Front End Processor:
Starts with a High Pass FIR filter to remove static bias, then decimating the signal to squelch more noise then taking the absolute value of the signal and followed by a small smoothing average to clean up the signal so it can be fed into the detection processor.
Decimates the signal squelching more values near the floor to zero and then taking the magnitude squared (Mag Square) of the signal. The mag square signal is then feed into a Low Pass FIR filter. The output of the FIR filter is feed into a medium size smoothing algorithm that also spits out a delayed signal that is right in the middle of the averaged signal so it is aligned in such a way to be used as a punch threshold template. The algorithm adjusts automatically to amplitude variations to keep from getting confused on the many resonant addition and subtraction phases that seem to occur. Right now punch frequency gate is fixed at 260 ms, but this may be a problem for the same algorithm working for amateurs and speed bag pros, which is why a Tracking processor would most likely be needed to be highly accurate across boxers and different speed bag platforms.
Not implemented yet, but will track the frequency of peak punch detections and be able to better regulate punch frequency gate to be able to increase accuracy for amateurs and speed bag pros.
I have a follow up question. In the 3-77 video you start out with two lefts and then switched to your right on the 3rd punch and you didn’t move your paw out of the way fast enough and the bag hit it and the bag did not continue for the other two impacts of the normal punch sequence, you then steadied the bag and restarted punching. My question is, did you count that as 3 hits or 2? In looking at the data its hard to tell the difference from the 2 good hits to the miss hit. My algorithm scores 77 hits and I’ve verified that I count that miss hit as a hit, so I wanted to know if you counted it as a hit. I have pulled that sequence to see if it was possible to tell its a miss hit, but it seems from the additional quick contact with your fist there is almost more acceleration events created than the good hits so it might be a tall order to detect miss hits.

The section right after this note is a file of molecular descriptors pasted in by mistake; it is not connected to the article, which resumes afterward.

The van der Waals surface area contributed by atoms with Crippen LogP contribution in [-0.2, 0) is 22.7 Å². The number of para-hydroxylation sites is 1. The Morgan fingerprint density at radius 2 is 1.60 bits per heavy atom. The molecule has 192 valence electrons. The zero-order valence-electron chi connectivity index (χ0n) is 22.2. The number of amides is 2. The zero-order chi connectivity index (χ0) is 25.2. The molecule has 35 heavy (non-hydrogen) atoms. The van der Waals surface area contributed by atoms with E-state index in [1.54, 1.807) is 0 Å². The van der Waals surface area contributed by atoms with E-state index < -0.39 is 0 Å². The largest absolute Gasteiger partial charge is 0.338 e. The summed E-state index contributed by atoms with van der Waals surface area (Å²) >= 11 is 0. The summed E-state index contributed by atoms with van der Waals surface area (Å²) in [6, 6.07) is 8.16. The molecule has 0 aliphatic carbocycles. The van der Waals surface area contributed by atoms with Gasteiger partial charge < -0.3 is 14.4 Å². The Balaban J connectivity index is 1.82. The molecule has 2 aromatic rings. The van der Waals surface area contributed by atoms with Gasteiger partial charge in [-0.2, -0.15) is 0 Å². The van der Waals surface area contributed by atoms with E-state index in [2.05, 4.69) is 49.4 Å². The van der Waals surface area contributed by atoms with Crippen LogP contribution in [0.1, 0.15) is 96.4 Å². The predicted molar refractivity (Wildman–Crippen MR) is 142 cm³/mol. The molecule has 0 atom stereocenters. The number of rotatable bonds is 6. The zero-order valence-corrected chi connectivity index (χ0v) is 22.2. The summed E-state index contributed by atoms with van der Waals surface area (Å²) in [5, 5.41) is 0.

News - Crowdsourcing Algorithms
about 3 months ago
A couple of questions on the data. Is the format:
timestamp, x, y, z
If so z seems to always be well into the negative numbers so does this mean the output is not 1g compensated on the z axis when at rest? If the bag is just hanging it does not read 0,0,0 (so z would have -1g worth of a 12 bit signed scale)? What is the range of the scale it seems like it might be +4 to -4 g’s?
Sorry for all the questions, just wanted to explore other options than applying a filter on peaks of a 3D vector.